Ivan Goltvenko loved his city, its culture and climate. Now it lies in ruins, people are buried in make-shift graves, and he counts himself lucky to have got out.
Residents of Mariupol used to regard themselves as immune to the turmoil enveloping southern Ukraine after they saw off pro-Russian separatists eight years ago.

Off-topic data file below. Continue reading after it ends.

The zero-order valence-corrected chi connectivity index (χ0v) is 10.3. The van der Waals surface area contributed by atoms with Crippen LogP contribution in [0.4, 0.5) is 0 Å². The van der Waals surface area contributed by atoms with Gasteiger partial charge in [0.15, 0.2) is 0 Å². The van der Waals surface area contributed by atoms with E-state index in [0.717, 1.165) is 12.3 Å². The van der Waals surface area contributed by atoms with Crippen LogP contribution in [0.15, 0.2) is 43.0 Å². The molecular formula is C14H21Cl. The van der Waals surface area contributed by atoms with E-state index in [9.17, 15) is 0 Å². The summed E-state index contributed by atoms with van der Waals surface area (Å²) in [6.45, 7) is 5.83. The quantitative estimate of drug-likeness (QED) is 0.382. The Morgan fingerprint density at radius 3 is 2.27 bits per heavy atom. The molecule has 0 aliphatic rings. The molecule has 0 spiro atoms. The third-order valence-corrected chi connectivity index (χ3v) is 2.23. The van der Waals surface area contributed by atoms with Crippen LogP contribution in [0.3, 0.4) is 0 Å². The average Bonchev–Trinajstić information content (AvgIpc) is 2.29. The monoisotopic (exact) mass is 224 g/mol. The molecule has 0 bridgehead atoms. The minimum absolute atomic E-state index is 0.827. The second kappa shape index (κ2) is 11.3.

“We Mariupol people thought we’d smelled the gunpowder in 2014 and seen a lot,” said Ivan Goltvenko, director of personnel and administration at the city’s Metinvest-owned Azovstal steel plant. “But guess what – we were wrong.”